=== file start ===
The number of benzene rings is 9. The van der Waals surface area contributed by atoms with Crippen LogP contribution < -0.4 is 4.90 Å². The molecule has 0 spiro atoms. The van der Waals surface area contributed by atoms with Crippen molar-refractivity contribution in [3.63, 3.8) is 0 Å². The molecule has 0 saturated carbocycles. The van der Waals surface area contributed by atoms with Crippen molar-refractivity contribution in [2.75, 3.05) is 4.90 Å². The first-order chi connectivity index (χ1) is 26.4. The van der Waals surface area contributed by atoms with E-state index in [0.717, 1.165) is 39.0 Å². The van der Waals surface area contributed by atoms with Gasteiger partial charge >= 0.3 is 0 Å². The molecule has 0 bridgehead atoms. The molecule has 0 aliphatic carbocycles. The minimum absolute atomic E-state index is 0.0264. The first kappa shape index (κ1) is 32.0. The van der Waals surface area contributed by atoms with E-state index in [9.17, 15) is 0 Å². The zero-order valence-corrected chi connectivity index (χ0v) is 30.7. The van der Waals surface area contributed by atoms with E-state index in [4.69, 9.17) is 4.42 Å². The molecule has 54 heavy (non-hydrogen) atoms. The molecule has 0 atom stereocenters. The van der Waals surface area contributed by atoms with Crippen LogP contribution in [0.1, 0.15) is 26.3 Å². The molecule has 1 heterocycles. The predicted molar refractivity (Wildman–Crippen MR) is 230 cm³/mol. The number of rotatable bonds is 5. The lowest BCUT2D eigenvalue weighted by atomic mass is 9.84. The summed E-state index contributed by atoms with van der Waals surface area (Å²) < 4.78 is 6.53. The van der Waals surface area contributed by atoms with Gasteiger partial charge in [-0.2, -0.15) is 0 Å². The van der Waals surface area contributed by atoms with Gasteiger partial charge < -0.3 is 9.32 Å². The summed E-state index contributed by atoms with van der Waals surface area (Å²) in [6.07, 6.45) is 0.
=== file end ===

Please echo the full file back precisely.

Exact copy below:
The number of benzene rings is 9. The van der Waals surface area contributed by atoms with Crippen LogP contribution < -0.4 is 4.90 Å². The molecule has 0 spiro atoms. The van der Waals surface area contributed by atoms with Crippen molar-refractivity contribution in [3.63, 3.8) is 0 Å². The molecule has 0 saturated carbocycles. The van der Waals surface area contributed by atoms with Crippen molar-refractivity contribution in [2.75, 3.05) is 4.90 Å². The first-order chi connectivity index (χ1) is 26.4. The van der Waals surface area contributed by atoms with E-state index in [0.717, 1.165) is 39.0 Å². The van der Waals surface area contributed by atoms with Gasteiger partial charge >= 0.3 is 0 Å². The molecule has 0 bridgehead atoms. The molecule has 0 aliphatic carbocycles. The minimum absolute atomic E-state index is 0.0264. The first kappa shape index (κ1) is 32.0. The van der Waals surface area contributed by atoms with E-state index in [9.17, 15) is 0 Å². The zero-order valence-corrected chi connectivity index (χ0v) is 30.7. The van der Waals surface area contributed by atoms with E-state index in [4.69, 9.17) is 4.42 Å². The molecule has 54 heavy (non-hydrogen) atoms. The molecule has 0 atom stereocenters. The van der Waals surface area contributed by atoms with Crippen LogP contribution in [0.1, 0.15) is 26.3 Å². The molecule has 1 heterocycles. The predicted molar refractivity (Wildman–Crippen MR) is 230 cm³/mol. The number of rotatable bonds is 5. The lowest BCUT2D eigenvalue weighted by atomic mass is 9.84. The summed E-state index contributed by atoms with van der Waals surface area (Å²) < 4.78 is 6.53. The van der Waals surface area contributed by atoms with Gasteiger partial charge in [-0.2, -0.15) is 0 Å². The van der Waals surface area contributed by atoms with Gasteiger partial charge < -0.3 is 9.32 Å². The summed E-state index contributed by atoms with van der Waals surface area (Å²) in [6.07, 6.45) is 0.